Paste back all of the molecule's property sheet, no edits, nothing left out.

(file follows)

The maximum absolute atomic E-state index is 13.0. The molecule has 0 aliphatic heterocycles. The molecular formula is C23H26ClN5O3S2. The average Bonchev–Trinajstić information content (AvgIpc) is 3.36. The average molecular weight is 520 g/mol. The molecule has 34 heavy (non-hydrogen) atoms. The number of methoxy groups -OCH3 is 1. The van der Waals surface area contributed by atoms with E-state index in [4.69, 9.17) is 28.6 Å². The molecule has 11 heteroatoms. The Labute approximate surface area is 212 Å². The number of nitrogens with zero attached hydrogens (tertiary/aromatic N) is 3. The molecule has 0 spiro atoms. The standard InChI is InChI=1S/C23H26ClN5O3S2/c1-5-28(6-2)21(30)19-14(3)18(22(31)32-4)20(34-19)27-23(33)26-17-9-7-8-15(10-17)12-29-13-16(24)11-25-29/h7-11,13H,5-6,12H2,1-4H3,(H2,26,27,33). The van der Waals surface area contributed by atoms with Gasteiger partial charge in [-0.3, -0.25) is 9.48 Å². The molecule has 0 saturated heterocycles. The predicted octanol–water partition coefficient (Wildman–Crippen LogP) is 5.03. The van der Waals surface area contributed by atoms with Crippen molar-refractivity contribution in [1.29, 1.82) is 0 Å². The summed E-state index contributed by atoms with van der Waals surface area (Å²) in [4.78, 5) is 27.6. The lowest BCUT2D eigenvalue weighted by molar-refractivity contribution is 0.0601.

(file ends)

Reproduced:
The maximum absolute atomic E-state index is 13.0. The molecule has 0 aliphatic heterocycles. The molecular formula is C23H26ClN5O3S2. The average Bonchev–Trinajstić information content (AvgIpc) is 3.36. The average molecular weight is 520 g/mol. The molecule has 34 heavy (non-hydrogen) atoms. The number of methoxy groups -OCH3 is 1. The van der Waals surface area contributed by atoms with E-state index in [4.69, 9.17) is 28.6 Å². The molecule has 11 heteroatoms. The Labute approximate surface area is 212 Å². The number of nitrogens with zero attached hydrogens (tertiary/aromatic N) is 3. The molecule has 0 spiro atoms. The standard InChI is InChI=1S/C23H26ClN5O3S2/c1-5-28(6-2)21(30)19-14(3)18(22(31)32-4)20(34-19)27-23(33)26-17-9-7-8-15(10-17)12-29-13-16(24)11-25-29/h7-11,13H,5-6,12H2,1-4H3,(H2,26,27,33). The van der Waals surface area contributed by atoms with Gasteiger partial charge in [-0.3, -0.25) is 9.48 Å². The molecule has 0 saturated heterocycles. The predicted octanol–water partition coefficient (Wildman–Crippen LogP) is 5.03. The van der Waals surface area contributed by atoms with Crippen molar-refractivity contribution in [1.29, 1.82) is 0 Å². The summed E-state index contributed by atoms with van der Waals surface area (Å²) in [4.78, 5) is 27.6. The lowest BCUT2D eigenvalue weighted by molar-refractivity contribution is 0.0601.